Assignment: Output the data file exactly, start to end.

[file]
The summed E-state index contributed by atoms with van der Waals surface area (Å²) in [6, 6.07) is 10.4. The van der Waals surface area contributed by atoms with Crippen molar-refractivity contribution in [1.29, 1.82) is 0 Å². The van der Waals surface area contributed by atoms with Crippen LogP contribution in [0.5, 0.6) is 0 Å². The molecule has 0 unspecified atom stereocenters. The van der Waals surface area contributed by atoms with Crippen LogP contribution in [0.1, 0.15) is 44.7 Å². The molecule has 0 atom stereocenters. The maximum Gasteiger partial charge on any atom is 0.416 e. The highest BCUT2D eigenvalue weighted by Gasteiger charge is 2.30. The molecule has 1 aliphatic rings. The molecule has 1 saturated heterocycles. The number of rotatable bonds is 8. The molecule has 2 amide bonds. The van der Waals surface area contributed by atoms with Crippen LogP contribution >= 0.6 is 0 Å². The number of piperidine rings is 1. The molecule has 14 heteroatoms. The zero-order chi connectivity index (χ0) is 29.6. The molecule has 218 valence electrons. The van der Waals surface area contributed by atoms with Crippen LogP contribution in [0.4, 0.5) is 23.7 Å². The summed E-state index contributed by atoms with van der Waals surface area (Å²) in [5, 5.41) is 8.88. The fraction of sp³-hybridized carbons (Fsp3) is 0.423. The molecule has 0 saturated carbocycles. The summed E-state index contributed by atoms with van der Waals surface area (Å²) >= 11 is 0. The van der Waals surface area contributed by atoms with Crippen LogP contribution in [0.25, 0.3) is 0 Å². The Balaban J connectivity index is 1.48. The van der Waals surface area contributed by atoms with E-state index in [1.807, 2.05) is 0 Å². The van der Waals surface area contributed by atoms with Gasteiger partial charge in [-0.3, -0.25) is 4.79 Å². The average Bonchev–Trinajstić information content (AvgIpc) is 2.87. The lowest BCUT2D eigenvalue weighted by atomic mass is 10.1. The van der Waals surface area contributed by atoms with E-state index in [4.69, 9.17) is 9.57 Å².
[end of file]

The summed E-state index contributed by atoms with van der Waals surface area (Å²) in [6, 6.07) is 10.4. The van der Waals surface area contributed by atoms with Crippen molar-refractivity contribution in [1.29, 1.82) is 0 Å². The van der Waals surface area contributed by atoms with Crippen LogP contribution in [0.5, 0.6) is 0 Å². The molecule has 0 unspecified atom stereocenters. The van der Waals surface area contributed by atoms with Crippen LogP contribution in [0.1, 0.15) is 44.7 Å². The molecule has 0 atom stereocenters. The maximum Gasteiger partial charge on any atom is 0.416 e. The highest BCUT2D eigenvalue weighted by Gasteiger charge is 2.30. The molecule has 1 aliphatic rings. The molecule has 1 saturated heterocycles. The number of rotatable bonds is 8. The molecule has 2 amide bonds. The van der Waals surface area contributed by atoms with Crippen LogP contribution >= 0.6 is 0 Å². The number of piperidine rings is 1. The molecule has 14 heteroatoms. The zero-order chi connectivity index (χ0) is 29.6. The molecule has 218 valence electrons. The van der Waals surface area contributed by atoms with Crippen LogP contribution in [0.4, 0.5) is 23.7 Å². The summed E-state index contributed by atoms with van der Waals surface area (Å²) in [5, 5.41) is 8.88. The fraction of sp³-hybridized carbons (Fsp3) is 0.423. The molecule has 0 saturated carbocycles. The summed E-state index contributed by atoms with van der Waals surface area (Å²) >= 11 is 0. The van der Waals surface area contributed by atoms with Crippen LogP contribution in [0.25, 0.3) is 0 Å². The Balaban J connectivity index is 1.48. The van der Waals surface area contributed by atoms with E-state index in [1.807, 2.05) is 0 Å². The van der Waals surface area contributed by atoms with Gasteiger partial charge in [-0.3, -0.25) is 4.79 Å². The average Bonchev–Trinajstić information content (AvgIpc) is 2.87. The lowest BCUT2D eigenvalue weighted by atomic mass is 10.1. The van der Waals surface area contributed by atoms with E-state index in [4.69, 9.17) is 9.57 Å².